The Sharp LL-173C-B's black bezel and stand, simplistic design, and low price destine it for mass use in large corporate offices. Let's hope those companies also provide risers and adjustable chairs; the LL-173C-B offers next to nothing in the way of adjustability. Home users will appreciate the LL-173C-B's unobtrusive looks and low price of $279, too, but for similar money, the Envision EN7220 gives you better image quality, lots of adjustability, and strange accessories.
The analog-only Sharp LL-173C-B comes within an office-ready soot-black, matte plastic finish. The design is pedestrian: a thin, three-quarter-inch beveled bezel on three sides widens to 1.75 inches at the bottom. An anvil-shaped base supports the panel and adds the slightest bit of flair to the design, but it wobbles slightly with a firm touch to the top of the monitor. By contrast, the X-shaped base on the Sharp LL-172G-B is much more eye-catching and less prone to wobble.
The LL-173C-B's stand is only three inches tall and cannot be raised unless you put a riser (or a spare ream of paper) underneath it. This is very short compared to other 17-inch LCDs we've seen; such as the Envision EN7220, for example, which starts at 3.5 inches above the desktop, and its telescoping neck gives you an additional 4 inches. The LL-173C-B's flexibility is limited to tilting the screen 20 degrees forward or 5 degrees back. You have to swivel it manually, but it slides easily on a smooth work surface. Plus, the monitor is light: less than 10 pounds.
Setting up and using the Sharp LL-173C-B is quite simple. It comes with a shiny setup poster, a five-page start guide, and a PC-only utility disk. You can use the LL-173C-B with a Mac, but you'll need an adapter for it, and you won't be able to use the electronic start guide or other utilities on the CD.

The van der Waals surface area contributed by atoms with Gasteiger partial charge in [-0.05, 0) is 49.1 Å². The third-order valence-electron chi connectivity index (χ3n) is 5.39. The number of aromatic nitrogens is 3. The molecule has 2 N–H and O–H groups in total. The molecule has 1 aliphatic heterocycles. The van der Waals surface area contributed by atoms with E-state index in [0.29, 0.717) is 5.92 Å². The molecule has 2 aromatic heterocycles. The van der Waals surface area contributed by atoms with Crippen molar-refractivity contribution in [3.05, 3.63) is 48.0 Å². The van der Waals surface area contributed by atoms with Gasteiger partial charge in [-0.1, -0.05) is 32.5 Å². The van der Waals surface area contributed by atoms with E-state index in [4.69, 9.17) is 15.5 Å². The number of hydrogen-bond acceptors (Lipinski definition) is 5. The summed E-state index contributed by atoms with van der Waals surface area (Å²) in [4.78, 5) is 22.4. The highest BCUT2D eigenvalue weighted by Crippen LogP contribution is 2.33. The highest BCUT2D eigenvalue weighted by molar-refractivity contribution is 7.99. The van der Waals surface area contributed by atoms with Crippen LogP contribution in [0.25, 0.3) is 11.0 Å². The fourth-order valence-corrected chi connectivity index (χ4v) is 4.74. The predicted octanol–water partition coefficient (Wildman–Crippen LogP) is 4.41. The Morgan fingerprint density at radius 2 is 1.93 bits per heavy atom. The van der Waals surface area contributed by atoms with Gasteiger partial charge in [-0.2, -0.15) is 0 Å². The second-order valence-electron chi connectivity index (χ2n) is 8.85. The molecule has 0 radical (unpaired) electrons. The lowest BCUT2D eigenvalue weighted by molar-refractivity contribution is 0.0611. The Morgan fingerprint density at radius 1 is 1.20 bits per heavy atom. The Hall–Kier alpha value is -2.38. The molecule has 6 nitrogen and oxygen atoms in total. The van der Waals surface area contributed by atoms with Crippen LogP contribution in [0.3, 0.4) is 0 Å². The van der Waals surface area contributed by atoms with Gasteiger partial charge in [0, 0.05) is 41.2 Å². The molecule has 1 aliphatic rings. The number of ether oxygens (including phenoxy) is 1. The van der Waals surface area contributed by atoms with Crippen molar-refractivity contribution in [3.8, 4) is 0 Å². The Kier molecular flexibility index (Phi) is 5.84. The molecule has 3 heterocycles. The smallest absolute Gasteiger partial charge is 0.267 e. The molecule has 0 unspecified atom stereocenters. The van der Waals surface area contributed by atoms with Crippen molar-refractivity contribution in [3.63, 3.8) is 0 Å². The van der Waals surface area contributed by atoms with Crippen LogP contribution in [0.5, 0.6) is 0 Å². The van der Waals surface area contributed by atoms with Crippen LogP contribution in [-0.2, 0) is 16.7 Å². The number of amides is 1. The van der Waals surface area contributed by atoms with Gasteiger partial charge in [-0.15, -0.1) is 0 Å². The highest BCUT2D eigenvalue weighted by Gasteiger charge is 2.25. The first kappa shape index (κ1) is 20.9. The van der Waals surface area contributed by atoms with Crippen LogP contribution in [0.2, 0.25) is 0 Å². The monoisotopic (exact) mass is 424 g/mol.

Sharp provides power and analog-signal cables, so all you have to do is connect them and you're on your way; you don't even have to remove a back cover to get at the connectors. Once the cords are connected, you can make adjustments by using the onscreen menu (OSM), or you can automatically optimize the image by launching the test pattern from the utility CD and pressing the Auto button on the control panel.
The Auto button is the first of six raised, narrow buttons hidden under the bottom edge of the bezel. The others are Menu, Mode, two directional arrows that scroll through the menus and control brightness, and lastly, a power button. The menu selections are short and to the point and easy to move through. You can adjust the basic settings, such as brightness and contrast, as well as more advanced settings such as black level, white balance, and gamma.
You can also choose from four color presets: Cool, Standard, Warm, and User Defined; and four modes: Office, Standard, sRGB, and Vivid. The dim Office mode is actually a low-power setting. Standard mode has an eye-easy bluish look, sRGB is bright and yellowish, and Vivid is a hot white that amps up colors.